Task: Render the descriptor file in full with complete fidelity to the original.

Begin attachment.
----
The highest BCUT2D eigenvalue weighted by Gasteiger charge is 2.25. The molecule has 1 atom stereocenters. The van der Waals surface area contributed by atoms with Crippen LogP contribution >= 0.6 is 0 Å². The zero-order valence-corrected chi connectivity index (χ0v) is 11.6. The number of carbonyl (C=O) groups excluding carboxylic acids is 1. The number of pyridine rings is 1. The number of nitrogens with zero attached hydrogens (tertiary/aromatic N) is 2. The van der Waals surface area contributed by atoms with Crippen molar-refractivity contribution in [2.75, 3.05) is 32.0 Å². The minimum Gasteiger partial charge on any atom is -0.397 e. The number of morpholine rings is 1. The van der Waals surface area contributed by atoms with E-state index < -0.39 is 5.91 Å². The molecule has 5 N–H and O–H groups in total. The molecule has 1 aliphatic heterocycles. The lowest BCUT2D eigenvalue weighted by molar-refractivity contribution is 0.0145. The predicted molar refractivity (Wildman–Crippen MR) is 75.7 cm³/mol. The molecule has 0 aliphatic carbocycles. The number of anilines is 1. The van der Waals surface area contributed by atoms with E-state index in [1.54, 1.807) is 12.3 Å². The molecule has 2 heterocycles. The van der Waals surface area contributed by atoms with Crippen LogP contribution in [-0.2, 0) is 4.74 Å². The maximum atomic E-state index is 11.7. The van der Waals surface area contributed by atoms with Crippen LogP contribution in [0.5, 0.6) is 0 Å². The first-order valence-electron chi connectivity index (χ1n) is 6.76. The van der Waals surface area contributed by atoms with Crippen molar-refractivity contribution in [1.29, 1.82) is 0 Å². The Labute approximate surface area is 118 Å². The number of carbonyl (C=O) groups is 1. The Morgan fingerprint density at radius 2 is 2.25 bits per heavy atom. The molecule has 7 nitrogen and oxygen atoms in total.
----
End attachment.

The highest BCUT2D eigenvalue weighted by Gasteiger charge is 2.25. The molecule has 1 atom stereocenters. The van der Waals surface area contributed by atoms with Crippen LogP contribution >= 0.6 is 0 Å². The zero-order valence-corrected chi connectivity index (χ0v) is 11.6. The number of carbonyl (C=O) groups excluding carboxylic acids is 1. The number of pyridine rings is 1. The number of nitrogens with zero attached hydrogens (tertiary/aromatic N) is 2. The van der Waals surface area contributed by atoms with Crippen molar-refractivity contribution in [2.75, 3.05) is 32.0 Å². The minimum Gasteiger partial charge on any atom is -0.397 e. The number of morpholine rings is 1. The van der Waals surface area contributed by atoms with E-state index < -0.39 is 5.91 Å². The molecule has 5 N–H and O–H groups in total. The molecule has 1 aliphatic heterocycles. The lowest BCUT2D eigenvalue weighted by molar-refractivity contribution is 0.0145. The predicted molar refractivity (Wildman–Crippen MR) is 75.7 cm³/mol. The molecule has 0 aliphatic carbocycles. The number of anilines is 1. The van der Waals surface area contributed by atoms with E-state index in [1.54, 1.807) is 12.3 Å². The molecule has 2 heterocycles. The van der Waals surface area contributed by atoms with Crippen LogP contribution in [-0.2, 0) is 4.74 Å². The maximum atomic E-state index is 11.7. The van der Waals surface area contributed by atoms with Crippen LogP contribution in [0.5, 0.6) is 0 Å². The first-order valence-electron chi connectivity index (χ1n) is 6.76. The van der Waals surface area contributed by atoms with Crippen molar-refractivity contribution in [1.29, 1.82) is 0 Å². The Labute approximate surface area is 118 Å². The number of carbonyl (C=O) groups is 1. The Morgan fingerprint density at radius 2 is 2.25 bits per heavy atom. The molecule has 7 nitrogen and oxygen atoms in total.